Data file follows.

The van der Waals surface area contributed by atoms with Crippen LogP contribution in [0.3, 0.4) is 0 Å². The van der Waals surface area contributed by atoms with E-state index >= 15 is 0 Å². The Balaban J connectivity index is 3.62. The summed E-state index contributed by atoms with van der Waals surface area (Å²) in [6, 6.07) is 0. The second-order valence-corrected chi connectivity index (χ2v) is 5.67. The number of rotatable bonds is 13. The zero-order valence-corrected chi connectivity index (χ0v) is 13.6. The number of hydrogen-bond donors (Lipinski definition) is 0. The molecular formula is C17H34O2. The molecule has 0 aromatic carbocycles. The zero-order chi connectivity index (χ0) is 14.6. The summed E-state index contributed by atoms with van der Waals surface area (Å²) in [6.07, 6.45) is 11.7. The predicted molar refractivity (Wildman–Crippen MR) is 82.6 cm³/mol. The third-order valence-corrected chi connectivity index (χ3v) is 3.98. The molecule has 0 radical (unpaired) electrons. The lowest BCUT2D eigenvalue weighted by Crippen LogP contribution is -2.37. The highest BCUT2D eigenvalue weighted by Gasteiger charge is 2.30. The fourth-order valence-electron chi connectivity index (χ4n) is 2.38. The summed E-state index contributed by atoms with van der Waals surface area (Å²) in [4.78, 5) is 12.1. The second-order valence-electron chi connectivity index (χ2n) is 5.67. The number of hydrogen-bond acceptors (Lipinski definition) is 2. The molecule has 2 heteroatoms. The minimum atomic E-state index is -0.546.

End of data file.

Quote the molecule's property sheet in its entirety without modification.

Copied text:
The van der Waals surface area contributed by atoms with Crippen LogP contribution in [0.3, 0.4) is 0 Å². The van der Waals surface area contributed by atoms with E-state index >= 15 is 0 Å². The Balaban J connectivity index is 3.62. The summed E-state index contributed by atoms with van der Waals surface area (Å²) in [6, 6.07) is 0. The second-order valence-corrected chi connectivity index (χ2v) is 5.67. The number of rotatable bonds is 13. The zero-order valence-corrected chi connectivity index (χ0v) is 13.6. The number of hydrogen-bond donors (Lipinski definition) is 0. The molecular formula is C17H34O2. The molecule has 0 aromatic carbocycles. The zero-order chi connectivity index (χ0) is 14.6. The summed E-state index contributed by atoms with van der Waals surface area (Å²) in [6.07, 6.45) is 11.7. The predicted molar refractivity (Wildman–Crippen MR) is 82.6 cm³/mol. The third-order valence-corrected chi connectivity index (χ3v) is 3.98. The molecule has 0 radical (unpaired) electrons. The lowest BCUT2D eigenvalue weighted by Crippen LogP contribution is -2.37. The highest BCUT2D eigenvalue weighted by Gasteiger charge is 2.30. The fourth-order valence-electron chi connectivity index (χ4n) is 2.38. The summed E-state index contributed by atoms with van der Waals surface area (Å²) in [4.78, 5) is 12.1. The second-order valence-electron chi connectivity index (χ2n) is 5.67. The number of hydrogen-bond acceptors (Lipinski definition) is 2. The molecule has 2 heteroatoms. The minimum atomic E-state index is -0.546.